Liquidity is tight. CFOs are doing whatever they can to keep a reserve of ‘dry powder’ cash. This includes stretching account payables as far as possible, even if it means alienating some long term vendors. Many vendors have been slammed by a surge of unpaid bills. Now these same companies are receiving notifications that customers are going to take longer to pay. The following is typical of the wording included:
“We are changing our payment policy to 90 days effective (Month/Day), 2009. Please plan your cash flow requirements accordingly.”
With these two simple sentences, the CFO of one company is effectively sharing the credit pressure with another CFO. Changing the payment policy puts additional pressure on the vendor to increase their bank borrowings and to increase the timeframe in which this company takes to pay their vendors. An end to this cycle does not seem to be possible in the near term, as the economy continues to experience negative momentum. As a result the accounts receivable DSO (days sales outstanding) will continue to increase, and an associated increase of time to pay vendors. To make this less painful for all parties involved, CFOs are taking steps to improve their partnerships by being open as to why the action of stretching the payment cycle is being taken. Sending a clear message that the steps are not arbitrary and will not be forever goes a long way.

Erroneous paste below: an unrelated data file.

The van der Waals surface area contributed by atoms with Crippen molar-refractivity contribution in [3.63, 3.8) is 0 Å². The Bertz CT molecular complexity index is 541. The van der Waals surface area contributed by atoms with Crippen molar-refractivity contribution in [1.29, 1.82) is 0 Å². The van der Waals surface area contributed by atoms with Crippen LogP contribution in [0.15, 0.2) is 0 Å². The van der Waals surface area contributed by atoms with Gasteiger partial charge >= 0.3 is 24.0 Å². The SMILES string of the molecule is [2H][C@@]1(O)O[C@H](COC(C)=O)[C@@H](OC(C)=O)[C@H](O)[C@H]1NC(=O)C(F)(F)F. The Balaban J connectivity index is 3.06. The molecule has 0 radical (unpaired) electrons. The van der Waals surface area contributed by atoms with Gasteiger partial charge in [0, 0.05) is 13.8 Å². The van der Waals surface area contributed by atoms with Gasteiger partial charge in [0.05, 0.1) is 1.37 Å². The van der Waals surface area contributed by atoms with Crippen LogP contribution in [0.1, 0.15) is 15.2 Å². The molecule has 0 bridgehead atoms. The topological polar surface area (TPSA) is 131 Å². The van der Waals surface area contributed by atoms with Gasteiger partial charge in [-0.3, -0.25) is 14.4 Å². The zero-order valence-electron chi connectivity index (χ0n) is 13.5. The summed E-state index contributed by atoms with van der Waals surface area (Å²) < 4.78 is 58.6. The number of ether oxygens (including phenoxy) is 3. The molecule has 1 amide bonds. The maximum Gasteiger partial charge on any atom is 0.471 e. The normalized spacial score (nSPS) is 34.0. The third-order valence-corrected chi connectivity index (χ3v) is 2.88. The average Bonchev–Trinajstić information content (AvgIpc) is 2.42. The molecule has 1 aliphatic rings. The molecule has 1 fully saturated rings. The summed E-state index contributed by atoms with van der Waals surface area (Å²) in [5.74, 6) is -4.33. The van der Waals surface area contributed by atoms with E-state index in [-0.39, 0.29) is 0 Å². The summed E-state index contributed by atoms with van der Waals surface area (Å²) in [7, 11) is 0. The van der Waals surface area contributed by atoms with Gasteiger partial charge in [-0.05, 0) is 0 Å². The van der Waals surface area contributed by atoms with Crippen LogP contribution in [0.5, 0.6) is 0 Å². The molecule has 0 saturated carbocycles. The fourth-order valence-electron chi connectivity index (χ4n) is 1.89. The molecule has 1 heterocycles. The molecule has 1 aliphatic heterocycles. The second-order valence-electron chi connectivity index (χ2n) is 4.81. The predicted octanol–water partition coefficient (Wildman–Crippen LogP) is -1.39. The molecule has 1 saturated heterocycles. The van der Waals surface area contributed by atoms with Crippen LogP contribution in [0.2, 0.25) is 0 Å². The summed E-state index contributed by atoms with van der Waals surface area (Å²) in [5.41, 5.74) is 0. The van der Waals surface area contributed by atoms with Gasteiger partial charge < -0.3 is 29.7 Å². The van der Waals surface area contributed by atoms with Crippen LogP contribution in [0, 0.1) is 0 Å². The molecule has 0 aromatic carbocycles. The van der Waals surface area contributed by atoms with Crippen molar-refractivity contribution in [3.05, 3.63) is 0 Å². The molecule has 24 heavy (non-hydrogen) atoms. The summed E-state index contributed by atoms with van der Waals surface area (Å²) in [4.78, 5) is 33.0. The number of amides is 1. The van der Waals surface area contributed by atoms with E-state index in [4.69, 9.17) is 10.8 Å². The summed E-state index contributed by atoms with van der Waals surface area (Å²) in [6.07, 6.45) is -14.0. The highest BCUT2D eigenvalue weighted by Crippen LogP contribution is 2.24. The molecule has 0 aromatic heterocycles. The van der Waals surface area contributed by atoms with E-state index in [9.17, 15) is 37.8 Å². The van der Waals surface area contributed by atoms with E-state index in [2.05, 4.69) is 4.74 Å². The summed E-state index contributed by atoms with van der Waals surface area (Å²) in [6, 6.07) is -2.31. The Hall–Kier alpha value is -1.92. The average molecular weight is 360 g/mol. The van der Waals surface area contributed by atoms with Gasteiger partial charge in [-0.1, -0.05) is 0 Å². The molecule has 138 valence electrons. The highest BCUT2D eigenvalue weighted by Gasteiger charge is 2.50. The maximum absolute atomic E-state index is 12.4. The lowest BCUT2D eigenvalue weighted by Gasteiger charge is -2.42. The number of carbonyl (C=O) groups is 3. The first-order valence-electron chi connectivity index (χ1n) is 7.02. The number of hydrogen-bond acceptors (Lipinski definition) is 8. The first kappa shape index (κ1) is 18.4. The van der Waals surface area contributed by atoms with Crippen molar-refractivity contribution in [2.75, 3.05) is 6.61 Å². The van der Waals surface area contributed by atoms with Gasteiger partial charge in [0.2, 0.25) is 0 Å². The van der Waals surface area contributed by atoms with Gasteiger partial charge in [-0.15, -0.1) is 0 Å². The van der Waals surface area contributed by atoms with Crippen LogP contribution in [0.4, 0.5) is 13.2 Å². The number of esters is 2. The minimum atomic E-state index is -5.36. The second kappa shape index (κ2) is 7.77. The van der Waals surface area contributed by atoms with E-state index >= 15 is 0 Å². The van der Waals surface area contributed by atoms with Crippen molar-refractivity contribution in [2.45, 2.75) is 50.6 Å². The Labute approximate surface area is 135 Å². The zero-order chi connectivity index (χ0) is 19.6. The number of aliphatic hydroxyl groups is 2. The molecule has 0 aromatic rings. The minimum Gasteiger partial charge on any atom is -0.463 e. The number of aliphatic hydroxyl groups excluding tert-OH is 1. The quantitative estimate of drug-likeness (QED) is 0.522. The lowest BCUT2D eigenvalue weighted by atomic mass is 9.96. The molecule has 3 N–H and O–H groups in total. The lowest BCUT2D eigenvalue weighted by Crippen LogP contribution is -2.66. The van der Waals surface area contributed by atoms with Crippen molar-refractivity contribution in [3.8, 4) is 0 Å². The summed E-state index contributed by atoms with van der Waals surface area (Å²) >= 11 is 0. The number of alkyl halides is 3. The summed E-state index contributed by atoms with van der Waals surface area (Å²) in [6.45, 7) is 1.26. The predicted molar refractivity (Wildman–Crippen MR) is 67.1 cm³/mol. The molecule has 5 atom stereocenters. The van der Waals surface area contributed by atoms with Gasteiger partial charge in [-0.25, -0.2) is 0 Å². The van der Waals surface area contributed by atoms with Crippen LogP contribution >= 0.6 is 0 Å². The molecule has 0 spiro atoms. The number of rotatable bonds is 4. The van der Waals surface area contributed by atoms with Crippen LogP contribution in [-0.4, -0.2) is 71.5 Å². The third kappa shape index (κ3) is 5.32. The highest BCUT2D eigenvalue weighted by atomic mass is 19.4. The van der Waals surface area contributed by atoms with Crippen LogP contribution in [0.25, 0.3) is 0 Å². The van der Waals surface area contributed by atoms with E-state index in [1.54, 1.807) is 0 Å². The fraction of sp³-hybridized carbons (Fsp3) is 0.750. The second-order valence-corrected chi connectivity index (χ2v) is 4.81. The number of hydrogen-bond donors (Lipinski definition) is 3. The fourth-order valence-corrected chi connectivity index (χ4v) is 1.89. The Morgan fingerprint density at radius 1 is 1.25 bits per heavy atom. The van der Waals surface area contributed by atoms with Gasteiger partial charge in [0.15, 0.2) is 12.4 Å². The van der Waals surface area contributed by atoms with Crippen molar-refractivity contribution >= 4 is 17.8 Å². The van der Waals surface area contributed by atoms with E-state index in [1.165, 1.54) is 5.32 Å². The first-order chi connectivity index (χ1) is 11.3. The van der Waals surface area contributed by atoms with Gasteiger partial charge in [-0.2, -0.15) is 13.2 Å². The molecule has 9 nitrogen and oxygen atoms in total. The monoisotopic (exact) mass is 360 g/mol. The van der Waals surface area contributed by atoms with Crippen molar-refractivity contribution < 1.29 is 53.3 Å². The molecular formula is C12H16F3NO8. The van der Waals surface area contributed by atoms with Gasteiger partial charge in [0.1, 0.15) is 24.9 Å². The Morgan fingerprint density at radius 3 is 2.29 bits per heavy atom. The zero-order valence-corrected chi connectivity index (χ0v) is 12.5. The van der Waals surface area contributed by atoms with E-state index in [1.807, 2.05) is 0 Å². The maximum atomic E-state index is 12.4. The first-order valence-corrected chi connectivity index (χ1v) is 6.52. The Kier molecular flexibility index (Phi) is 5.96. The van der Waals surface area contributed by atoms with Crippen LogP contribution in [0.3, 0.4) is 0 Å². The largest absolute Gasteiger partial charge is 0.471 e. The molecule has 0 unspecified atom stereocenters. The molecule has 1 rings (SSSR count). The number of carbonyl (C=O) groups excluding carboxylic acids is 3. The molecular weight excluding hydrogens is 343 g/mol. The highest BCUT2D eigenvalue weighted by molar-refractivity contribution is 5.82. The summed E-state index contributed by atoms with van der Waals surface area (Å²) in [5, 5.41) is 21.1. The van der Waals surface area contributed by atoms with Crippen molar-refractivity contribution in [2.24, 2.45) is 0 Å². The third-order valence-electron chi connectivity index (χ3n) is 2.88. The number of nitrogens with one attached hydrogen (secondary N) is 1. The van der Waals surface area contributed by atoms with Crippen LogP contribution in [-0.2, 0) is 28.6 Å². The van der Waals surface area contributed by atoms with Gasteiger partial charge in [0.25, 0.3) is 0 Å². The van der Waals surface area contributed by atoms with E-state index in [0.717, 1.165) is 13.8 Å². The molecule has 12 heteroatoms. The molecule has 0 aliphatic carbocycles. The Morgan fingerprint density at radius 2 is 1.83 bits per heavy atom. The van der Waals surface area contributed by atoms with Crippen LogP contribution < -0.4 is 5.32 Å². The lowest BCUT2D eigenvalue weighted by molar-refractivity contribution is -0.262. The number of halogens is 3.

By: Tracy Levine, President, Advantage Talent, Inc. TLevine@AdvantageTalentInc.com